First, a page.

It should be noted that Shelley Duvall is so real and so natural as Keechie that you can feel true romantic tension build between her and Keith Carradine during their silent moments together early in the film. They talk like actual people and respond in kind. When Bowie remarks that she’s cut a great deal of her hair off, she smiles, looks to the ground, and says “I dunno” in a manner that is so genuine and sweet, it recalls deep, buried memories of the awkwardness and shyness of first love. This is in diametric opposition to the way the characters are played by Farley Granger and Cathy O’Donnell in Ray’s film, faultlessly walking a fine line between love-sick, smitten pups and hard-edged, damaged souls. In specific contrast to Granger, Carradine’s Bowie is a sweet-faced greenhorn, only slightly more streetwise than his ill-fated cowboy character in McCabe & Mrs. Miller. Duvall’s Keechie is at once more naive and tougher than O’Donnell and her anguish at the end of the film is told in spades as Altman trains his slow motion camera not on the gory details of the police ambush that kills Bowie, but on her face as she watches it unfold, held back in a quasi-embrace by Maddie, the true driving force of the second half of the film.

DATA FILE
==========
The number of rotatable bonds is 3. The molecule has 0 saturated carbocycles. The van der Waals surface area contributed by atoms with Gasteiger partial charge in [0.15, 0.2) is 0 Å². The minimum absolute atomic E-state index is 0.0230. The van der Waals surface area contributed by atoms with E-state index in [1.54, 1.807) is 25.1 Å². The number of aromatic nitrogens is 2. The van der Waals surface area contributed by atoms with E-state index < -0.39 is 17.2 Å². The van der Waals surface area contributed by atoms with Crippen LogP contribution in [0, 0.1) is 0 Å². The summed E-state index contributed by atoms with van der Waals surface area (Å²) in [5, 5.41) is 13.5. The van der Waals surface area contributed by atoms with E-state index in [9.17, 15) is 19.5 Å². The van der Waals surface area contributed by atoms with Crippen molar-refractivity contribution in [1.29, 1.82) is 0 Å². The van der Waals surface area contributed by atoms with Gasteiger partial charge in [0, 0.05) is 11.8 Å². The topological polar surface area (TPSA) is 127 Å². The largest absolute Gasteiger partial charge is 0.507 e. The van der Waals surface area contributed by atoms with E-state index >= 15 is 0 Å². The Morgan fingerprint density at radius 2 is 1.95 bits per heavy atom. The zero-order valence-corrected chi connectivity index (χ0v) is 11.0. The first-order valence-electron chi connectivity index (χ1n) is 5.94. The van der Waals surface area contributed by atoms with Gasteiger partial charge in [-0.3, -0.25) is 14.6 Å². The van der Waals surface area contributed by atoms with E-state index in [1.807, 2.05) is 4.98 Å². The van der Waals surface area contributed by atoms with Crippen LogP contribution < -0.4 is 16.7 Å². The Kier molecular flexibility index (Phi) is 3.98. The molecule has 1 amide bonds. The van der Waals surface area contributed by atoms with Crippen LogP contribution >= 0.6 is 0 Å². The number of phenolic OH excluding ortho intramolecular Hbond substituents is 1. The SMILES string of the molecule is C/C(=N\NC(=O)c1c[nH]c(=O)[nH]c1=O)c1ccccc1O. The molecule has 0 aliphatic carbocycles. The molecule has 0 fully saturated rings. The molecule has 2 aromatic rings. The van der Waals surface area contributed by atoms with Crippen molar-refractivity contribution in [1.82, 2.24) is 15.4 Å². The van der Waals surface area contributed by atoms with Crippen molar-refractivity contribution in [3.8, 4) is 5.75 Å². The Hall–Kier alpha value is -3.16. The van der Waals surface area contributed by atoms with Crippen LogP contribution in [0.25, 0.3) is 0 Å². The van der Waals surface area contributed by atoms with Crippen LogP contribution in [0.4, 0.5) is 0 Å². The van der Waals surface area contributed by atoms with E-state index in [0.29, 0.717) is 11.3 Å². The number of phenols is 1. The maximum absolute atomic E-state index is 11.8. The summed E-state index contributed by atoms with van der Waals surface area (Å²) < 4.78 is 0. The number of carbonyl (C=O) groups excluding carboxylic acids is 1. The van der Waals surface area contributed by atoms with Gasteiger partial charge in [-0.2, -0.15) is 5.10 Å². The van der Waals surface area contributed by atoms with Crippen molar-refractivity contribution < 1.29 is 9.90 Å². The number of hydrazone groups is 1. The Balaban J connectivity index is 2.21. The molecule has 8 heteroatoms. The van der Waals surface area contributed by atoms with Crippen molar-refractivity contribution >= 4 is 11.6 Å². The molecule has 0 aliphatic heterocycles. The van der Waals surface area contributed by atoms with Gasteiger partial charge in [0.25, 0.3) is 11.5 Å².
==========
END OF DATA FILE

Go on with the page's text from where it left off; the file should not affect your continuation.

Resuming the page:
In They Live By Night, Maddie’s character (played with gusto by Helen Craig) is spitting fire from the get-go, making her prime turncoat material. But Fletcher’s interpretation of the role is closer in spirit to Julie Christie’s Constance Miller; a woman who can see far more clearly than any of the men around her and will cut her losses as quick as breathing when she must. At no time in the film would any of the men suspect that Maddie would double-cross them for her own gain. And, honestly, neither would the audience. If one were to go into Thieves Like Us completely cold, Fletcher would seem like a harried but big-hearted good sport. She’s far more focused on the details of running a home and distracting her children from the awful details of her houseguests by ensuring her son knows to use his roll as a pusher at dinner time. But with her life in virtual ruin as it contains both a husband in prison and rugrats she can scarcely control, Fletcher exudes the quietest of strengths in a role that is by turns tough, honest, and canny. Slowly emerging in the second third of the film, Fletcher’s presence permeates the final act and, by the time the credits roll, more than a little of her character will have imprinted itself on Duvall’s Keechie’s. Keep a stiff upper lip and believe the stories you have to tell yourself to keep moving forward.